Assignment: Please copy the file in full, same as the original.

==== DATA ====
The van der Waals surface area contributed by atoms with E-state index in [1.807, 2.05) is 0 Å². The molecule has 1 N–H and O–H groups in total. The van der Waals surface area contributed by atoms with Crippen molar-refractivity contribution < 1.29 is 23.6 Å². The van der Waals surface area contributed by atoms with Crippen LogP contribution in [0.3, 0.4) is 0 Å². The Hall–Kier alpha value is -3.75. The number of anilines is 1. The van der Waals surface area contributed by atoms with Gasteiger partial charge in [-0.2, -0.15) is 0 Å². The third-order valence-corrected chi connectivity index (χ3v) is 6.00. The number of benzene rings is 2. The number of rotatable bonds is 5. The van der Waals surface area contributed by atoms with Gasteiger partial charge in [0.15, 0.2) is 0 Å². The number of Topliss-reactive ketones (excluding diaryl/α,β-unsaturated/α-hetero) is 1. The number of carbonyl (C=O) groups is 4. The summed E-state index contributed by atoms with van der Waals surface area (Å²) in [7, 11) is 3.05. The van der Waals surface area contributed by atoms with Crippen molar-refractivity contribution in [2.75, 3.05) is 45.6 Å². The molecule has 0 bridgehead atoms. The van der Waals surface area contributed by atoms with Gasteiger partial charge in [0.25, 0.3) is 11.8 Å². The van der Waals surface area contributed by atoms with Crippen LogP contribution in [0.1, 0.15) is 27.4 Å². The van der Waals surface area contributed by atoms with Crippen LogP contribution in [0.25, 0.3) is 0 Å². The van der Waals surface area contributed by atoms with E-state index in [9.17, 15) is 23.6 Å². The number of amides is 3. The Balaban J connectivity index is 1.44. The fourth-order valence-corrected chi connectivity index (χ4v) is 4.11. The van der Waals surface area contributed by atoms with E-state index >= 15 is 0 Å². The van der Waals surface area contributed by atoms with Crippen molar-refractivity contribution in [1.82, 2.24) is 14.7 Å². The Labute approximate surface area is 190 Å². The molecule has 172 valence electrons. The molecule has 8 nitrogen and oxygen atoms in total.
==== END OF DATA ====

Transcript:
The van der Waals surface area contributed by atoms with E-state index in [1.807, 2.05) is 0 Å². The molecule has 1 N–H and O–H groups in total. The van der Waals surface area contributed by atoms with Crippen molar-refractivity contribution < 1.29 is 23.6 Å². The van der Waals surface area contributed by atoms with Crippen LogP contribution in [0.3, 0.4) is 0 Å². The Hall–Kier alpha value is -3.75. The number of anilines is 1. The van der Waals surface area contributed by atoms with Gasteiger partial charge in [-0.2, -0.15) is 0 Å². The third-order valence-corrected chi connectivity index (χ3v) is 6.00. The number of benzene rings is 2. The number of rotatable bonds is 5. The van der Waals surface area contributed by atoms with Gasteiger partial charge in [0.15, 0.2) is 0 Å². The number of Topliss-reactive ketones (excluding diaryl/α,β-unsaturated/α-hetero) is 1. The number of carbonyl (C=O) groups is 4. The summed E-state index contributed by atoms with van der Waals surface area (Å²) in [7, 11) is 3.05. The van der Waals surface area contributed by atoms with Crippen molar-refractivity contribution in [2.75, 3.05) is 45.6 Å². The molecule has 0 bridgehead atoms. The van der Waals surface area contributed by atoms with Gasteiger partial charge in [0.25, 0.3) is 11.8 Å². The van der Waals surface area contributed by atoms with Crippen LogP contribution in [0.1, 0.15) is 27.4 Å². The van der Waals surface area contributed by atoms with Crippen LogP contribution in [0.25, 0.3) is 0 Å². The van der Waals surface area contributed by atoms with E-state index in [9.17, 15) is 23.6 Å². The number of amides is 3. The Balaban J connectivity index is 1.44. The fourth-order valence-corrected chi connectivity index (χ4v) is 4.11. The van der Waals surface area contributed by atoms with E-state index >= 15 is 0 Å². The van der Waals surface area contributed by atoms with Crippen molar-refractivity contribution in [1.82, 2.24) is 14.7 Å². The Labute approximate surface area is 190 Å². The molecule has 172 valence electrons. The molecule has 8 nitrogen and oxygen atoms in total.